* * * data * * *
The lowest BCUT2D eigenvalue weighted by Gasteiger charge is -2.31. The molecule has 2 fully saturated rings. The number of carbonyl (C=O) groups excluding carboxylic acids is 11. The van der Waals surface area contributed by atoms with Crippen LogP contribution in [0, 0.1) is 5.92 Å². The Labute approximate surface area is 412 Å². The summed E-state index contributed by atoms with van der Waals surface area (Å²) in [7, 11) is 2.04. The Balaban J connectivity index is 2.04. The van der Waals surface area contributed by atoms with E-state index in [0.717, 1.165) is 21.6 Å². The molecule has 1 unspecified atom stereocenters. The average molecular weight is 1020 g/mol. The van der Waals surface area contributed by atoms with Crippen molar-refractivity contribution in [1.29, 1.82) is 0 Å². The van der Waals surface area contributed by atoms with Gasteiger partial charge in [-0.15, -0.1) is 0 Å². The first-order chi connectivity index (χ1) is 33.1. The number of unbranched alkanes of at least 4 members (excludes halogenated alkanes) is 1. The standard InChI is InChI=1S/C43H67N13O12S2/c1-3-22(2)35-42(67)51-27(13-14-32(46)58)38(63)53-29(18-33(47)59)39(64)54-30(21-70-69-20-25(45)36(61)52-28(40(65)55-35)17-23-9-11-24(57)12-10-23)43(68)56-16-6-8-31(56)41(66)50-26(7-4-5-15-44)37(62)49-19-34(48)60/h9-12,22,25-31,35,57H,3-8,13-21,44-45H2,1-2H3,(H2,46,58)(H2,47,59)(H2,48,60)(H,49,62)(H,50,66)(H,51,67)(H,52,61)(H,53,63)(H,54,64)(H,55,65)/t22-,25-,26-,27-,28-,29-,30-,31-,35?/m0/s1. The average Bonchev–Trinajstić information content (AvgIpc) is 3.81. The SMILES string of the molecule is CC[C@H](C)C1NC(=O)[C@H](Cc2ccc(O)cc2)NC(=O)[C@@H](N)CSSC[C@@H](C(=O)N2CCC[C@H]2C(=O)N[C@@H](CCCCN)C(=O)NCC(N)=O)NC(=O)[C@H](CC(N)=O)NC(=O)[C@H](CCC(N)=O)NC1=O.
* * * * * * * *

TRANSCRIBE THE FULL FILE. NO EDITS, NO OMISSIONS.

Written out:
The lowest BCUT2D eigenvalue weighted by Gasteiger charge is -2.31. The molecule has 2 fully saturated rings. The number of carbonyl (C=O) groups excluding carboxylic acids is 11. The van der Waals surface area contributed by atoms with Crippen LogP contribution in [0, 0.1) is 5.92 Å². The Labute approximate surface area is 412 Å². The summed E-state index contributed by atoms with van der Waals surface area (Å²) in [7, 11) is 2.04. The Balaban J connectivity index is 2.04. The van der Waals surface area contributed by atoms with E-state index in [0.717, 1.165) is 21.6 Å². The molecule has 1 unspecified atom stereocenters. The average molecular weight is 1020 g/mol. The van der Waals surface area contributed by atoms with Crippen molar-refractivity contribution in [1.29, 1.82) is 0 Å². The van der Waals surface area contributed by atoms with Gasteiger partial charge in [-0.15, -0.1) is 0 Å². The first-order chi connectivity index (χ1) is 33.1. The number of unbranched alkanes of at least 4 members (excludes halogenated alkanes) is 1. The standard InChI is InChI=1S/C43H67N13O12S2/c1-3-22(2)35-42(67)51-27(13-14-32(46)58)38(63)53-29(18-33(47)59)39(64)54-30(21-70-69-20-25(45)36(61)52-28(40(65)55-35)17-23-9-11-24(57)12-10-23)43(68)56-16-6-8-31(56)41(66)50-26(7-4-5-15-44)37(62)49-19-34(48)60/h9-12,22,25-31,35,57H,3-8,13-21,44-45H2,1-2H3,(H2,46,58)(H2,47,59)(H2,48,60)(H,49,62)(H,50,66)(H,51,67)(H,52,61)(H,53,63)(H,54,64)(H,55,65)/t22-,25-,26-,27-,28-,29-,30-,31-,35?/m0/s1. The average Bonchev–Trinajstić information content (AvgIpc) is 3.81. The SMILES string of the molecule is CC[C@H](C)C1NC(=O)[C@H](Cc2ccc(O)cc2)NC(=O)[C@@H](N)CSSC[C@@H](C(=O)N2CCC[C@H]2C(=O)N[C@@H](CCCCN)C(=O)NCC(N)=O)NC(=O)[C@H](CC(N)=O)NC(=O)[C@H](CCC(N)=O)NC1=O.